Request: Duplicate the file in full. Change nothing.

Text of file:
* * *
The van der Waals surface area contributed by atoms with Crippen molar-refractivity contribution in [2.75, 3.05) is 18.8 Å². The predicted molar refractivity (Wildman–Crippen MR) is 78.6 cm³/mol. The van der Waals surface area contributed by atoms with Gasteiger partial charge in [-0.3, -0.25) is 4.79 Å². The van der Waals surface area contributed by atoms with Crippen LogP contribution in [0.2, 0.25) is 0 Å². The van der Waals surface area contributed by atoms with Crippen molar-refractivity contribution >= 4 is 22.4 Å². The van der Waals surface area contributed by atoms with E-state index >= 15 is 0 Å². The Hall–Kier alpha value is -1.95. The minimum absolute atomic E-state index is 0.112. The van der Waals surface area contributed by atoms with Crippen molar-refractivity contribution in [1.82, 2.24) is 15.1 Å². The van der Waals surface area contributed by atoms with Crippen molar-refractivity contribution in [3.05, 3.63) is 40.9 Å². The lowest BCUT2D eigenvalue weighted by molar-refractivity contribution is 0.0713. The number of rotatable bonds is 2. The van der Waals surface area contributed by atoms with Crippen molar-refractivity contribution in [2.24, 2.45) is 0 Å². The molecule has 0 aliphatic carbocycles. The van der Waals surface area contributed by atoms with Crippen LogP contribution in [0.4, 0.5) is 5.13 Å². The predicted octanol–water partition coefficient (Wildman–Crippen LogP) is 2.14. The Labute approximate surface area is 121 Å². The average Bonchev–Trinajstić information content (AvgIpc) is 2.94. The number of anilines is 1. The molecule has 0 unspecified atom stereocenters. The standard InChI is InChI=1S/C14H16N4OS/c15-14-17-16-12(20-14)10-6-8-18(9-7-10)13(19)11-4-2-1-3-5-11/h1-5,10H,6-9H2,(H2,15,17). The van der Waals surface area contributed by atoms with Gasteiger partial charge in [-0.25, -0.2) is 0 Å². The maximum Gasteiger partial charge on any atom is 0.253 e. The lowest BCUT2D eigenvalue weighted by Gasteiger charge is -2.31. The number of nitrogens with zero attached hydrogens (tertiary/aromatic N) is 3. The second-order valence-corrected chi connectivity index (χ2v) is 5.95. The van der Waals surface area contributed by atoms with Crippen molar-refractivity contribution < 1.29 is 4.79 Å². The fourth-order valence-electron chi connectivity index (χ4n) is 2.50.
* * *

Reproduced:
The van der Waals surface area contributed by atoms with Crippen molar-refractivity contribution in [2.75, 3.05) is 18.8 Å². The predicted molar refractivity (Wildman–Crippen MR) is 78.6 cm³/mol. The van der Waals surface area contributed by atoms with Gasteiger partial charge in [-0.3, -0.25) is 4.79 Å². The van der Waals surface area contributed by atoms with Crippen LogP contribution in [0.2, 0.25) is 0 Å². The van der Waals surface area contributed by atoms with Crippen molar-refractivity contribution >= 4 is 22.4 Å². The van der Waals surface area contributed by atoms with E-state index >= 15 is 0 Å². The Hall–Kier alpha value is -1.95. The minimum absolute atomic E-state index is 0.112. The van der Waals surface area contributed by atoms with Crippen molar-refractivity contribution in [1.82, 2.24) is 15.1 Å². The van der Waals surface area contributed by atoms with Crippen molar-refractivity contribution in [3.05, 3.63) is 40.9 Å². The lowest BCUT2D eigenvalue weighted by molar-refractivity contribution is 0.0713. The number of rotatable bonds is 2. The van der Waals surface area contributed by atoms with Crippen molar-refractivity contribution in [2.24, 2.45) is 0 Å². The molecule has 0 aliphatic carbocycles. The van der Waals surface area contributed by atoms with Crippen LogP contribution in [0.4, 0.5) is 5.13 Å². The predicted octanol–water partition coefficient (Wildman–Crippen LogP) is 2.14. The Labute approximate surface area is 121 Å². The average Bonchev–Trinajstić information content (AvgIpc) is 2.94. The number of anilines is 1. The molecule has 0 unspecified atom stereocenters. The standard InChI is InChI=1S/C14H16N4OS/c15-14-17-16-12(20-14)10-6-8-18(9-7-10)13(19)11-4-2-1-3-5-11/h1-5,10H,6-9H2,(H2,15,17). The van der Waals surface area contributed by atoms with Gasteiger partial charge in [-0.25, -0.2) is 0 Å². The maximum Gasteiger partial charge on any atom is 0.253 e. The lowest BCUT2D eigenvalue weighted by Gasteiger charge is -2.31. The number of nitrogens with zero attached hydrogens (tertiary/aromatic N) is 3. The second-order valence-corrected chi connectivity index (χ2v) is 5.95. The van der Waals surface area contributed by atoms with Crippen molar-refractivity contribution < 1.29 is 4.79 Å². The fourth-order valence-electron chi connectivity index (χ4n) is 2.50.